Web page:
How to set up your new 4K TV for the best possible picture | Popular Science
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How to set up your new 4K TV for the best possible picture

The wrong moves will make your new UHD set look worse than your old display.

TV test pattern

Your new TV can show you all the colors of the rainbow, but you can easily ruin it with a bad setup.

PopSci Staff

Getting a new TV is exciting, especially when you had to battle the Black Friday crowds to get it. But, if you want the best out of your new display, you’ll need to make sure you’re setting it up properly. Here are some tips to help you avoid crucial television mistakes.

Make sure your media source supports 4K playback

A fancy TV is only as good as the content you push into it, which means that Roku box you bought back in Obama’s first term isn’t going to cut it for your new Ultra-HD setup. If you bought a smart TV, its native apps should stream at high quality, but here are some stand-alone boxes that can take full advantages of your new 4K set:

Apple TV 4K ($179): It’s a pricy box with no Amazon content playback at the moment, but it offers extremely high quality audio and video, as well as UHD movies in the iTunes store for $5.99 to rent or $19.99 to buy.

Roku Ultra ($99) or Streaming Stick+ ($49): Not every Roku supports UHD, but these two will push out the proper number of pixels for your new set. Get the Ultra if you want an ethernet jack for internet, a USB port for media storage, or a microSD for expandability.

Google Chromecast Ultra ($54): If you watch a lot of YouTube content in 4K, this is the best choice. it’s also a good choice if you want to show your own photos or videos on the big screen in high-res. Google Home Assistant integration is also nice if your TV doesn’t have native voice control.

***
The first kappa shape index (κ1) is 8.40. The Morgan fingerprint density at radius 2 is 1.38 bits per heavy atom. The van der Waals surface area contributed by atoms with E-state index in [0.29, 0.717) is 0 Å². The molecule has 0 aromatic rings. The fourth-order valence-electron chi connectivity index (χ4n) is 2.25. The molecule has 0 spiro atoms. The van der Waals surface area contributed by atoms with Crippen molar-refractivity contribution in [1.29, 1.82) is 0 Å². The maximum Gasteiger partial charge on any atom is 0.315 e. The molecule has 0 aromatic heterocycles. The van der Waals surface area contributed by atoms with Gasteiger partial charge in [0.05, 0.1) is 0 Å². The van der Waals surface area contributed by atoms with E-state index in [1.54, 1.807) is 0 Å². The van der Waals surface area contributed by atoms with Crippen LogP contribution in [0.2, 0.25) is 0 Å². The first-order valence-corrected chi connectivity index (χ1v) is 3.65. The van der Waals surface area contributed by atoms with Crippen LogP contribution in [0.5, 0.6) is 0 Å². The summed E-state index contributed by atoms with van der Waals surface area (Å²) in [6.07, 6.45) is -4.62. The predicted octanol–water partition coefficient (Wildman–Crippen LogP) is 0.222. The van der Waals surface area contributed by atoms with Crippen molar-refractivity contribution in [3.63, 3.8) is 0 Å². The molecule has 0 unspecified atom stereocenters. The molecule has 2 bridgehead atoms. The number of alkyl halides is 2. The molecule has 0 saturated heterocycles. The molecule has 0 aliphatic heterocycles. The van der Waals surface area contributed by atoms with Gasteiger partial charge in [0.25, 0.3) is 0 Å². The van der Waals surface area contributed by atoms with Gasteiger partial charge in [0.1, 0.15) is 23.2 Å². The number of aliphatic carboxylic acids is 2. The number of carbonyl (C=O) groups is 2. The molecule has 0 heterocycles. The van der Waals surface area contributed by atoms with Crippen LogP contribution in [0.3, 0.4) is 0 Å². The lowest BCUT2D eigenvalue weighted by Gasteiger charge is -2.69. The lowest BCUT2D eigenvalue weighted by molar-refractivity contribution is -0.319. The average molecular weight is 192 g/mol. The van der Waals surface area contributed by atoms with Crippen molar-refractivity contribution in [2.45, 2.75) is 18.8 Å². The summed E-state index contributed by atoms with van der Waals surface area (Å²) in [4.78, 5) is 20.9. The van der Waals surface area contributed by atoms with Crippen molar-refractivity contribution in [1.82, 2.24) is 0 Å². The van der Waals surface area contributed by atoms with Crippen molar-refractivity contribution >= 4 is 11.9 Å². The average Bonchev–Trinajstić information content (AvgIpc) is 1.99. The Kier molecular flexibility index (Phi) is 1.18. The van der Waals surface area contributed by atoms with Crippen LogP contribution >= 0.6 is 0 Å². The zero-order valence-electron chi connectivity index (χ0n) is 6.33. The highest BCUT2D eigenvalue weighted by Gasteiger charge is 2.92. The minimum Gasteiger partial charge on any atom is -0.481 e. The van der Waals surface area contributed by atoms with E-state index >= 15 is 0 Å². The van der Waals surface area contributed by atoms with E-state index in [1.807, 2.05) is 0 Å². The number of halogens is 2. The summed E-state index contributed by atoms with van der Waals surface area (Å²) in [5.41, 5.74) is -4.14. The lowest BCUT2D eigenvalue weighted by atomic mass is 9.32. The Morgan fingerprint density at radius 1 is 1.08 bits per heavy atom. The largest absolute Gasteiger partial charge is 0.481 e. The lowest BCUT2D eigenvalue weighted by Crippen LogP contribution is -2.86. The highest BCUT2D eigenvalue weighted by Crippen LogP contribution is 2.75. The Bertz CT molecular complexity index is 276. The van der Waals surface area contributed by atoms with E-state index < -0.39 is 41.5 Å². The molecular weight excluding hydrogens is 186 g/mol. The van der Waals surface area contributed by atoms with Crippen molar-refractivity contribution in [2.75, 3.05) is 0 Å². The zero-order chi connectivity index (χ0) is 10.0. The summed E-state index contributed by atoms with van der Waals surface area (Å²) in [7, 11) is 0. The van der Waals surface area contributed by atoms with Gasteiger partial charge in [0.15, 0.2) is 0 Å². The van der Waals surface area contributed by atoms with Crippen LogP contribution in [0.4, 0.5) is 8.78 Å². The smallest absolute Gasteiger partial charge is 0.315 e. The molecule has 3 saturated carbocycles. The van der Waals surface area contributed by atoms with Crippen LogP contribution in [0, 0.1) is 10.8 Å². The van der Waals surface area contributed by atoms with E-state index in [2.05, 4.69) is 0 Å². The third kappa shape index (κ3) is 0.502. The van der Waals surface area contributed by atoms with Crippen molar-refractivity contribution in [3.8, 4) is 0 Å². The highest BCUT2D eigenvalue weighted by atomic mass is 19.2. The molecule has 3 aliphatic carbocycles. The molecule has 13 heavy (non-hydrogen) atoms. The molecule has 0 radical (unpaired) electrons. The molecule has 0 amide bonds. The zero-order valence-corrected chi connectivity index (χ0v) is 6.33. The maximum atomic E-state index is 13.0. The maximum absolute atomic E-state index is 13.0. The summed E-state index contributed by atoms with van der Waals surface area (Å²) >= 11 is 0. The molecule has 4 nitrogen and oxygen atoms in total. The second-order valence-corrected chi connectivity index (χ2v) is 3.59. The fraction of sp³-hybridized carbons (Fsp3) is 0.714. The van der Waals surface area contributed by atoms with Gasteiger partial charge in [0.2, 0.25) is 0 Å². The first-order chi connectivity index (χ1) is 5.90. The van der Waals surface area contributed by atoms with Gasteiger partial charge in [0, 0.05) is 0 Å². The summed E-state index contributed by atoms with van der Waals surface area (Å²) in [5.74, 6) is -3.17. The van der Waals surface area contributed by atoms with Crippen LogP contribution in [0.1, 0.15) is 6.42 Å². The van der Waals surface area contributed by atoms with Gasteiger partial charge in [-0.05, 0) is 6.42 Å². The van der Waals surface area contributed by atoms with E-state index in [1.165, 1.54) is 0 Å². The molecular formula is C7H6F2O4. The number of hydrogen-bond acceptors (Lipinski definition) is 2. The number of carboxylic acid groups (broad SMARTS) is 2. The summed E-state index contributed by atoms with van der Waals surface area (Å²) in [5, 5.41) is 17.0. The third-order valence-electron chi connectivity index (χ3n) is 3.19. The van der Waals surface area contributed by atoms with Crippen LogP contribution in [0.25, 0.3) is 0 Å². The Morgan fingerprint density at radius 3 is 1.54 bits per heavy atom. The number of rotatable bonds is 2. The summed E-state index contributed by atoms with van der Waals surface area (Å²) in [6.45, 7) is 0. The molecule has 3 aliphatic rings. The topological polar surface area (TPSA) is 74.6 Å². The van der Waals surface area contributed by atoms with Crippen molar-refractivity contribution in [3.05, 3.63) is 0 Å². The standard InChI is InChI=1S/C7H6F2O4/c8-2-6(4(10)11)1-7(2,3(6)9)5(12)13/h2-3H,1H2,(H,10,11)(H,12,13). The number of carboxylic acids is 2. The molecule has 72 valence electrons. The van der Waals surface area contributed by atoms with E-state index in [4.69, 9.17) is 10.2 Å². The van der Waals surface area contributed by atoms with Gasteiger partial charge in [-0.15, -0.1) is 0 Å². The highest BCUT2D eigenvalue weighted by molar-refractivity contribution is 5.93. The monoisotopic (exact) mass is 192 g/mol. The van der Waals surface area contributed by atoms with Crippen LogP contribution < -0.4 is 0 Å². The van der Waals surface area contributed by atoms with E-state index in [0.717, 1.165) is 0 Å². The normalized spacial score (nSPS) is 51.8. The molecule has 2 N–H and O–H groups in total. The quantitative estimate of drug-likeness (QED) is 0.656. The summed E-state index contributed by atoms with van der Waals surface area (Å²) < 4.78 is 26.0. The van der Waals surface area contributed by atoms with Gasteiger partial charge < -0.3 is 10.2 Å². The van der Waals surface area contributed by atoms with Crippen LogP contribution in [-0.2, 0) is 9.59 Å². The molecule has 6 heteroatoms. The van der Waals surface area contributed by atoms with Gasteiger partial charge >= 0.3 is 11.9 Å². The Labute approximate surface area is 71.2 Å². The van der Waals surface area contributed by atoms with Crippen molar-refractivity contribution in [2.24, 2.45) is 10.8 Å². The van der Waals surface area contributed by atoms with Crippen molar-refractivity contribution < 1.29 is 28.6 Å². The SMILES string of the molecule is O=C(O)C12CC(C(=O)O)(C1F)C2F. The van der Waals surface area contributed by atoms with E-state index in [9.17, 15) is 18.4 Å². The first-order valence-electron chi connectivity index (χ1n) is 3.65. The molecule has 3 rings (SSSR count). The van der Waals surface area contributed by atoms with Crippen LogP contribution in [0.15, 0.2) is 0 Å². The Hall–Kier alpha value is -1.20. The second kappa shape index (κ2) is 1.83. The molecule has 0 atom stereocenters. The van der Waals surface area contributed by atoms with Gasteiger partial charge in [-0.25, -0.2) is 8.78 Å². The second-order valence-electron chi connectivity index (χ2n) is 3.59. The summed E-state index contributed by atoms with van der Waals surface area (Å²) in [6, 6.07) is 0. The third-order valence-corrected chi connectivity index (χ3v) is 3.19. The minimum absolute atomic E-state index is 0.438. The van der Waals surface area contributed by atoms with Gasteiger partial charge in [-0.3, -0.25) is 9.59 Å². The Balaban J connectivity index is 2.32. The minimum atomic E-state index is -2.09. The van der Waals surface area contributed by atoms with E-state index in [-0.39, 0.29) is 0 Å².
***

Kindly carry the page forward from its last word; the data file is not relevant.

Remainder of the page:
Nvidia Shield ($149): This powerful content box puts a focus on gaming—it even comes with its own Xbox-style controller. Voice search and tight Google integration also make it useful as a smart home hub.

Amazon Fire TV 4K ($69): This low-priced option is adept at streaming Amazon content and using Alexa (obvi), but it also has a full suite of the most common streaming apps and even some games.

4K Blu-ray player ($150 and up): If you prefer physical media that won’t tax your internet with high-def streaming, opt for a compatible Blu-Ray player.

Gaming consoles: The Xbox One S and X both do UHD playback via streaming and disc. The same goes for the PlayStation 4 Pro. The base model consoles and Nintendo’s scrappy Switch will leave you with upscaled 1080p.

Make sure your internet connection is ready for the onslaught of data

Streaming or downloading 4K content taxes internet connections hard. Netflix recommends at least 25 Mbps for UHD streaming, while Hulu demands a lighter 13 Mbps connection.

Set your TV up in the right spot

Ideally, you should consider the distance you’ll sit from your TV before you go out and buy one. THX recommends a viewing angle of 40-degrees, which requires you multiply your distance from the TV by 1.2. You can use this online calculator and move your seat closer or further from the display to make it work. It doesn’t have to be spot on, but position it too close or far and you’re going to hinder your experience.

When mounting your TV to the wall (or sitting it on the stand), you want the center of your TV to line up with your eyeballs. Putting it above the fireplace or on the floor may work on home design TV shows and dorm rooms, respectively, but it’s bad for viewing.